Stock Picking 101: Why High Beta Stocks Have High Returns

One factor to consider when picking stocks, particularly when picking stock for the long-term, is to choose stocks that have a higher beta.  Beta is a measure of how volatile the stock is when compared to the market.  Basically a stock that has a beta of 1.00 will move around (have a variance, for those statisticians out there) about twice as much as the market in general.  So if the market has 10% swings, a stock with a beta of 1.0 might be expected to have 10% swings in price as well.  A beta of 2.0 would be twice as wild as the market, and one with a beta of 0.50 would be half as spastic.

The beta of a stock can change with time, with older, established companies having lower betas than newer companies.  This is because their earnings become more predictable, they start to pay a dividend which also adds stability, and because they have more business lines that tend to counter-balance each other.  The beta of a stock may also change for a period of time if there is quite a bit of uncertainty around it for some reason, such as take-over rumors.  Finally, stocks in some industries, such as internet companies and biotechs, will have higher betas than those in other companies such as banks and utilities.  Again, this has to do with predictability of earnings.

Stocks with a higher beta carry more risk.  If a stock may go up or down by 50% over the year, you could lose 50% of your money fairly easily.  If it only tends to fluctuate by 10%, chances are your losses will be lower, given a stable market.  Note that there is no certainty – well established, stable companies run into trouble as well.  Sometimes they become complacent and newer competitors steal their market share.

Because they are more risky, high beta stocks carry a lower price than low beta stocks for the same predicted earnings.  This is because people are willing to accept a lower return if there is lower risk.  Conversely, if people are taking a bigger risk, they want to make more money when things work out to cover the losses in the times things don’t.

Remember, however, that time and diversification both reduce risk.  It would certainly be very risky if you were buying stocks and holding them for a few month or maybe even a year to buy high beta stocks.  Virtually everything known is already priced into the stock – anything you can figure out, others can figure out as well.  If you are buying high beta stocks it is really a coin-flip whether they will go up or down, and they will go up or down a lot more than low beta stocks.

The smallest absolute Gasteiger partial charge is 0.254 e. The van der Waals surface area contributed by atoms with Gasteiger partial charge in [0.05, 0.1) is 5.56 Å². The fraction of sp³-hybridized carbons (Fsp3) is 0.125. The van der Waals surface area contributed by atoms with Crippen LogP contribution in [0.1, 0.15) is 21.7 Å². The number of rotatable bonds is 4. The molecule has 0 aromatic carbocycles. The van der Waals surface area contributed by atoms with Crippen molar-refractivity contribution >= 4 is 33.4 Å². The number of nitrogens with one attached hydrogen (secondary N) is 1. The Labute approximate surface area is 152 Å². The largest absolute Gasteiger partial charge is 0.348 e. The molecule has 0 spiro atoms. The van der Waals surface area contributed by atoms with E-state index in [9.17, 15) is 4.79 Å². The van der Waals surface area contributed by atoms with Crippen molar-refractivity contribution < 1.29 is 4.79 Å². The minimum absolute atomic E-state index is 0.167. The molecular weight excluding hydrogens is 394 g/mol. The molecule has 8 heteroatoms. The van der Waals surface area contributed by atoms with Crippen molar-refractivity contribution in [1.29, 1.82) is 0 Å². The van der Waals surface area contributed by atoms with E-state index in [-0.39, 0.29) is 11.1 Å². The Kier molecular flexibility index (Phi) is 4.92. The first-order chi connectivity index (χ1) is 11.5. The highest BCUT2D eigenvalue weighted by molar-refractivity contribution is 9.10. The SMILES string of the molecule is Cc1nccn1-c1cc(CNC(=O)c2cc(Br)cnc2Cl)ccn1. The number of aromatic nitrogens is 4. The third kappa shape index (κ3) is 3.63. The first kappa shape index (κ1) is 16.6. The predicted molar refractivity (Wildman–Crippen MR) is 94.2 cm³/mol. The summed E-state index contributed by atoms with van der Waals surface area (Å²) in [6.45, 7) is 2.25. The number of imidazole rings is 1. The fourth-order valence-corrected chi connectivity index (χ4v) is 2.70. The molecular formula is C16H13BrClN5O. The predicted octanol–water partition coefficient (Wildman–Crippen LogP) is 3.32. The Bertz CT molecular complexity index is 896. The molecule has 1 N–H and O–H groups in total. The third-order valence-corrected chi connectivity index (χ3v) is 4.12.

Likewise, if you are buying one stock, your chances are a lot better that you will pick a stock that will grow over time if you pick a low beta stock with solid, predictable earnings growth than if you buy a high beta stock with earnings all over the map.  If earnings don’t materialize you could see a drop in the price and then see the stock sit there for years as the company recovers from its missteps.

If you are buying for the longterm, however, you will see better returns from high beta stocks.  You won’t necessarily know when great earnings will come in that will cause the stock to shoot up, but over long periods of time earnings will grow faster than they will for established companies.  If you are willing to wait patiently, the odds will catch up with you and earnings will rise.

If you are diversifying, you can also afford to buy more volatile stocks.  If you buy ten stocks, while you may have one that simply dies and another two or three that don’t make much progress, one or two winners that grow tenfold can make up for the laggards.  Because they are priced so that, on average, an investor will make a large enoguh profit on the winners to justify the additional risk, if you buy enough different stocks to reduce your exposure to any one position, you should get a better average return than you would have in low beta stocks.

One of the best and simplest ways to take advantage of the high beta advantage is to weight a portfolio heavier in small and mid-cap mutual funds.  There will certainly be times when large caps will do better, but over long periods of time the small and midcaps will do better since their earnings will grow faster and there will be a risk premium  – a reduction in the price due to the additional risk – included in their price.  As the amount of time you have to invest grows shorter and your tolerance for risk declines, money should be shifted into large caps and lower beta investments such as bonds.  When you have years to invest, however, and can put up with the gyrations, higher betas are the way to go.

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Disclaimer: This blog is not meant to give financial planning or tax advice.  It gives general information on investment strategy, picking stocks, and generally managing money to build wealth. It is not a solicitation to buy or sell stocks or any security. Financial planning advice should be sought from a certified financial planner, which the author is not. Tax advice should be sought from a CPA.  All investments involve risk and the reader as urged to consider risks carefully and seek the advice of experts if needed before investing.

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